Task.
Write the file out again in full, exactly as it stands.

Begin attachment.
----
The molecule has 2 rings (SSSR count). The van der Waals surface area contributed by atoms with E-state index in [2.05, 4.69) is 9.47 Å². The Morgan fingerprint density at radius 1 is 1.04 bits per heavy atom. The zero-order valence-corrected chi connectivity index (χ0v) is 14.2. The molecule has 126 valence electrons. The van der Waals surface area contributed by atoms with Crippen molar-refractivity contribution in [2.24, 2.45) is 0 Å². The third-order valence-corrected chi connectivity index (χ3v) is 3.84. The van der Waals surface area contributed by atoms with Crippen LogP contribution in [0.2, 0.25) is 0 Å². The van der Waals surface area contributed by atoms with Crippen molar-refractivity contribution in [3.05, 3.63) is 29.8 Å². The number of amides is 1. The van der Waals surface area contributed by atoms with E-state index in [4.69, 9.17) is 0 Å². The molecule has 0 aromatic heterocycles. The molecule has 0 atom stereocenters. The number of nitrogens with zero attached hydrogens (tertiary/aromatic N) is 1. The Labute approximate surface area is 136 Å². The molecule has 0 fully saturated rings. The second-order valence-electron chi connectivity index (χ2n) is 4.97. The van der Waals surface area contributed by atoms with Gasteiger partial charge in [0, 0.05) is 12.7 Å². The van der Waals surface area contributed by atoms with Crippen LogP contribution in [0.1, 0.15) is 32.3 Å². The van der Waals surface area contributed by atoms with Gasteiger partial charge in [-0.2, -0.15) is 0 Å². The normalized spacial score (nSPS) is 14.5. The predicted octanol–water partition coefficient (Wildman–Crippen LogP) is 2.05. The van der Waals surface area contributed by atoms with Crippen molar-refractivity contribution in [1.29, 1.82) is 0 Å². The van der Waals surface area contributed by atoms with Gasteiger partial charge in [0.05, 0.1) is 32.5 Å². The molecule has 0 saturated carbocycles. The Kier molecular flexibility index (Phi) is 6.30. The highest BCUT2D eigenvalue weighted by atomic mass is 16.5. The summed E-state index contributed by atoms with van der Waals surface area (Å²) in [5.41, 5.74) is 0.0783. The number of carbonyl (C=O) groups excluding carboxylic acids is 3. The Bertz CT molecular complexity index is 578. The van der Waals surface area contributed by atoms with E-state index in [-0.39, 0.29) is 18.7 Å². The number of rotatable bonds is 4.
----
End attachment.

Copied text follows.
The molecule has 2 rings (SSSR count). The van der Waals surface area contributed by atoms with E-state index in [2.05, 4.69) is 9.47 Å². The Morgan fingerprint density at radius 1 is 1.04 bits per heavy atom. The zero-order valence-corrected chi connectivity index (χ0v) is 14.2. The molecule has 126 valence electrons. The van der Waals surface area contributed by atoms with Crippen molar-refractivity contribution in [2.24, 2.45) is 0 Å². The third-order valence-corrected chi connectivity index (χ3v) is 3.84. The van der Waals surface area contributed by atoms with Crippen LogP contribution in [0.2, 0.25) is 0 Å². The van der Waals surface area contributed by atoms with Crippen molar-refractivity contribution in [3.05, 3.63) is 29.8 Å². The number of amides is 1. The van der Waals surface area contributed by atoms with E-state index in [4.69, 9.17) is 0 Å². The molecule has 0 aromatic heterocycles. The molecule has 0 atom stereocenters. The number of nitrogens with zero attached hydrogens (tertiary/aromatic N) is 1. The Labute approximate surface area is 136 Å². The molecule has 0 fully saturated rings. The second-order valence-electron chi connectivity index (χ2n) is 4.97. The van der Waals surface area contributed by atoms with Gasteiger partial charge in [0, 0.05) is 12.7 Å². The van der Waals surface area contributed by atoms with Crippen LogP contribution in [0.1, 0.15) is 32.3 Å². The van der Waals surface area contributed by atoms with Gasteiger partial charge in [-0.2, -0.15) is 0 Å². The normalized spacial score (nSPS) is 14.5. The predicted octanol–water partition coefficient (Wildman–Crippen LogP) is 2.05. The van der Waals surface area contributed by atoms with Crippen molar-refractivity contribution in [1.29, 1.82) is 0 Å². The van der Waals surface area contributed by atoms with Gasteiger partial charge in [0.05, 0.1) is 32.5 Å². The molecule has 0 saturated carbocycles. The Kier molecular flexibility index (Phi) is 6.30. The highest BCUT2D eigenvalue weighted by atomic mass is 16.5. The summed E-state index contributed by atoms with van der Waals surface area (Å²) in [5.41, 5.74) is 0.0783. The number of carbonyl (C=O) groups excluding carboxylic acids is 3. The Bertz CT molecular complexity index is 578. The van der Waals surface area contributed by atoms with E-state index in [-0.39, 0.29) is 18.7 Å². The number of rotatable bonds is 4.